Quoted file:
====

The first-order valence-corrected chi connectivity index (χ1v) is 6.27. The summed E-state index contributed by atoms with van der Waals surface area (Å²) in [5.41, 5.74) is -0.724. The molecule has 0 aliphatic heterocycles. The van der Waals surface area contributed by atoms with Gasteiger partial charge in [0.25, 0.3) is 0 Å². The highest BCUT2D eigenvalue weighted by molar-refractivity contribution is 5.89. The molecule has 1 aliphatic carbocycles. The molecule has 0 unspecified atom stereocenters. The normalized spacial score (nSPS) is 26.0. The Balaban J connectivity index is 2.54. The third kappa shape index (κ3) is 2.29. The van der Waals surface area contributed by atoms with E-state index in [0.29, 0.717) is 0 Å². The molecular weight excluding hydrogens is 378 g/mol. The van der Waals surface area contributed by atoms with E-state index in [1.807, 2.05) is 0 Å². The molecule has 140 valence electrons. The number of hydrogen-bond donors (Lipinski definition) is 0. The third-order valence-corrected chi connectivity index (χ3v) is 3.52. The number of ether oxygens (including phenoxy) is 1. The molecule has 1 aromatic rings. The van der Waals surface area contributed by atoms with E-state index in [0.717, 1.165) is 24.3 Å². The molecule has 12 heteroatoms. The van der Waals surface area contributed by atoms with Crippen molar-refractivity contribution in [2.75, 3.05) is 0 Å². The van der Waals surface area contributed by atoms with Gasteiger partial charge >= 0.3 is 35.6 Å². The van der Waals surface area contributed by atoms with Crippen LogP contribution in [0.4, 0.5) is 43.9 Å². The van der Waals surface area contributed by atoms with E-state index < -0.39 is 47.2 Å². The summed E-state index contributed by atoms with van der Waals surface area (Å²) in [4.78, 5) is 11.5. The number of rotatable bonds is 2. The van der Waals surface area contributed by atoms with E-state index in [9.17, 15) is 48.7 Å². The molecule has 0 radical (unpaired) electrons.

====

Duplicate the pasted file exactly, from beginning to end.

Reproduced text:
The first-order valence-corrected chi connectivity index (χ1v) is 6.27. The summed E-state index contributed by atoms with van der Waals surface area (Å²) in [5.41, 5.74) is -0.724. The molecule has 0 aliphatic heterocycles. The van der Waals surface area contributed by atoms with Gasteiger partial charge in [0.25, 0.3) is 0 Å². The highest BCUT2D eigenvalue weighted by molar-refractivity contribution is 5.89. The molecule has 1 aliphatic carbocycles. The molecule has 0 unspecified atom stereocenters. The normalized spacial score (nSPS) is 26.0. The Balaban J connectivity index is 2.54. The third kappa shape index (κ3) is 2.29. The van der Waals surface area contributed by atoms with E-state index in [0.29, 0.717) is 0 Å². The molecular weight excluding hydrogens is 378 g/mol. The van der Waals surface area contributed by atoms with E-state index in [1.807, 2.05) is 0 Å². The molecule has 140 valence electrons. The number of hydrogen-bond donors (Lipinski definition) is 0. The third-order valence-corrected chi connectivity index (χ3v) is 3.52. The number of ether oxygens (including phenoxy) is 1. The molecule has 1 aromatic rings. The van der Waals surface area contributed by atoms with E-state index in [0.717, 1.165) is 24.3 Å². The molecule has 12 heteroatoms. The van der Waals surface area contributed by atoms with Crippen molar-refractivity contribution in [2.75, 3.05) is 0 Å². The van der Waals surface area contributed by atoms with Gasteiger partial charge >= 0.3 is 35.6 Å². The van der Waals surface area contributed by atoms with Crippen LogP contribution in [0.4, 0.5) is 43.9 Å². The van der Waals surface area contributed by atoms with E-state index < -0.39 is 47.2 Å². The summed E-state index contributed by atoms with van der Waals surface area (Å²) in [4.78, 5) is 11.5. The number of rotatable bonds is 2. The van der Waals surface area contributed by atoms with E-state index in [9.17, 15) is 48.7 Å². The molecule has 0 radical (unpaired) electrons.